By TONI ELLINGTON
On December 19, 2014, the EPA announced its final rule for coal ash, which provides that it will regulate coal ash as a solid waste, rather than a hazardous waste. In other words, coal ash will be treated like regular garbage. This was considered a win for the coal industry, since controls on hazardous waste are more stringent than solid waste.
Coal ash is the byproduct which is left over when coal is burned. Coal-burning power plants generate large quantities of coal ash, which must then be disposed of. The coal industry recycles coal ash for building and agricultural uses.
Opponents and environmental groups claim that coal ash contains toxic chemicals such as arsenic, boron, cadmium, mercury, lead and selenium. These chemicals allegedly can cause cancers along with developmental disorders, reproductive problems, respiratory problems, and asthma. They claim it contaminates water sources and kills fish and wildlife.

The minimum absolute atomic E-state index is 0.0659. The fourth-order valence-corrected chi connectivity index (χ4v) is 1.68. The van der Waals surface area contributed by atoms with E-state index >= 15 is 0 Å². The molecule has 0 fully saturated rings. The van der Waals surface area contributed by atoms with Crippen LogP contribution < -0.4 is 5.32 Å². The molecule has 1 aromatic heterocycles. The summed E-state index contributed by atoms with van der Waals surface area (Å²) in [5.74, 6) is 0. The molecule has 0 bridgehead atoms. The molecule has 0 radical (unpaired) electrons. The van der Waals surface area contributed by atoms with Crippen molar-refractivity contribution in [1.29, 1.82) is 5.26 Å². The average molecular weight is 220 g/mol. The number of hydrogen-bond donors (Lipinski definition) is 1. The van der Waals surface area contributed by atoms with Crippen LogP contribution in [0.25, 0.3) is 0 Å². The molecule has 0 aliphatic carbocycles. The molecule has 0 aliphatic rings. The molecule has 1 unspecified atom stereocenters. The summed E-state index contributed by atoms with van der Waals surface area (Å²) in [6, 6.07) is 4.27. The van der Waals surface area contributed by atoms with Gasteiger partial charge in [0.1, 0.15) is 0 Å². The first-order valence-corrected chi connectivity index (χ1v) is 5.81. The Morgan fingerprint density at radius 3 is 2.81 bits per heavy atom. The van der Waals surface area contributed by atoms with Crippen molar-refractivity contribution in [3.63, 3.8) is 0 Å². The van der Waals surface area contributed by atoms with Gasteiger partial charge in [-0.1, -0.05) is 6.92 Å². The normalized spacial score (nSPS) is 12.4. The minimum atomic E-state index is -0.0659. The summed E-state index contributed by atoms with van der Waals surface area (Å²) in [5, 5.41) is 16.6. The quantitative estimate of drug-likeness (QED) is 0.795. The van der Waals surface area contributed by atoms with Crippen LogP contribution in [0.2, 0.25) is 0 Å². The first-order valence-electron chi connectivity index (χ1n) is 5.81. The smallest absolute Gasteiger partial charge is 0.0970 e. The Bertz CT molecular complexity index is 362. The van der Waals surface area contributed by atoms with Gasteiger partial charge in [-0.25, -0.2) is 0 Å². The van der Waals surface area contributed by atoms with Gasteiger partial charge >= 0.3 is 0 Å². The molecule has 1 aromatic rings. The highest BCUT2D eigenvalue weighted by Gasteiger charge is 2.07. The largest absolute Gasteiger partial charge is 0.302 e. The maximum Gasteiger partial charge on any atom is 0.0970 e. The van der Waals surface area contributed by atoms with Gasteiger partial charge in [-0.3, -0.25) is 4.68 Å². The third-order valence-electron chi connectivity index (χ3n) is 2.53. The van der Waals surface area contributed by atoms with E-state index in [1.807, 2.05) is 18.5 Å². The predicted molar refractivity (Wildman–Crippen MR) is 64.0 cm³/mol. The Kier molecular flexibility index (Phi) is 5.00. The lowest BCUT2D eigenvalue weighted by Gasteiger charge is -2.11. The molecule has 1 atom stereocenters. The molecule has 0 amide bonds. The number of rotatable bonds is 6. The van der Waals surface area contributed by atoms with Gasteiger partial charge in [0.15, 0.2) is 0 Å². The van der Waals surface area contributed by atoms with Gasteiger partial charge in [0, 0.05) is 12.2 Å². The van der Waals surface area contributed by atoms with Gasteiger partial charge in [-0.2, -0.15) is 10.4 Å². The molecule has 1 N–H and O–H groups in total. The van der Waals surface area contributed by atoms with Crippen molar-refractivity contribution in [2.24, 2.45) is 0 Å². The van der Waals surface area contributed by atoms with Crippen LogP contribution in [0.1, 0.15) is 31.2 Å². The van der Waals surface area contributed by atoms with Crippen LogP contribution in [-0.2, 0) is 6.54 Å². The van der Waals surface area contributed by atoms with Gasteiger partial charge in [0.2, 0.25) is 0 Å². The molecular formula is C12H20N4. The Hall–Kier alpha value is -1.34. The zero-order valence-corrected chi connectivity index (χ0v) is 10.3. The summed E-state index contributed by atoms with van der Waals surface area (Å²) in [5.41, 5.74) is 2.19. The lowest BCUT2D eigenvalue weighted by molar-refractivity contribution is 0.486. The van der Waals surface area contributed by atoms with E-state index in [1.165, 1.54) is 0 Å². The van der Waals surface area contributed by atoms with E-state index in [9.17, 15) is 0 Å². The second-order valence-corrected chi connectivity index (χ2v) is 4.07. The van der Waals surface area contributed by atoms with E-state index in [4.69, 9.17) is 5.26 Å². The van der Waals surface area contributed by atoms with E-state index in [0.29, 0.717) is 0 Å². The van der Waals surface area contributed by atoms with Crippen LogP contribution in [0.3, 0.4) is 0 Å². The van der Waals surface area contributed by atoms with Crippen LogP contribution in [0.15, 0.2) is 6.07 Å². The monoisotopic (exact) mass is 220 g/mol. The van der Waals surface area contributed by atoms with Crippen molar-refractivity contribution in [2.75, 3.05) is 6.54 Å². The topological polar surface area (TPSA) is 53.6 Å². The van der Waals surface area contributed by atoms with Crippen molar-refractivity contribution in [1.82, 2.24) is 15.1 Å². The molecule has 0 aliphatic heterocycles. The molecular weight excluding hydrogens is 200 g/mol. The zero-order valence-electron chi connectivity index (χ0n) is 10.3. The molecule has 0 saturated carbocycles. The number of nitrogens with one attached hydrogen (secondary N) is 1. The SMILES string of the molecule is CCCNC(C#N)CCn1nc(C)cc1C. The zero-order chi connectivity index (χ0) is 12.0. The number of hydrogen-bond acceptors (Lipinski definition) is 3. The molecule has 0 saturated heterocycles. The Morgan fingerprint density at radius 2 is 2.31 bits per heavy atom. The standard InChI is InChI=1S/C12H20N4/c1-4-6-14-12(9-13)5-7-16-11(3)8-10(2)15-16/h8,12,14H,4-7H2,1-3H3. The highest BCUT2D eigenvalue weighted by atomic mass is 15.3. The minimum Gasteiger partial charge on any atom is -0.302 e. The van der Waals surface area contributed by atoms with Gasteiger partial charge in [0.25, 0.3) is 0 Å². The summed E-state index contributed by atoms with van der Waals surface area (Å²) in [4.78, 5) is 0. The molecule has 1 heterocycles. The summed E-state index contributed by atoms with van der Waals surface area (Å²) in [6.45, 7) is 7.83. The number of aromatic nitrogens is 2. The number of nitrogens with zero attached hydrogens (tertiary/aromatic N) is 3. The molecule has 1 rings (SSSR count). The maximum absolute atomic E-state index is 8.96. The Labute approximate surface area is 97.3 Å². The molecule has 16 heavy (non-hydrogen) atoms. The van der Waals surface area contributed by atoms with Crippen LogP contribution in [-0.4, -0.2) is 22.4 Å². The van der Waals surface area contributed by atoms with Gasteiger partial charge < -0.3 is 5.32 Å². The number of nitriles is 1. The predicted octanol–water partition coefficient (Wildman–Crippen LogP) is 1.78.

Power companies sometimes dump coal ash in the form of slurry, which is a thin mud, in impoundments. In 2008, the dam to a coal ash impoundment in Kingston, Tennessee, collapsed, contaminating thousands of acres and necessitating a $1.2 billion cleanup. Other pollution incidents and spills occurred at Little Blue Run, West Virginia in 2012, and at the Dan River in North Carolina in 2014. In 2011, tons of coal ash were swept into Lake Michigan. Some power plants have started to move away from wet coal ash disposal.
For more information, contact Toni Ellington at (504) 599-8500.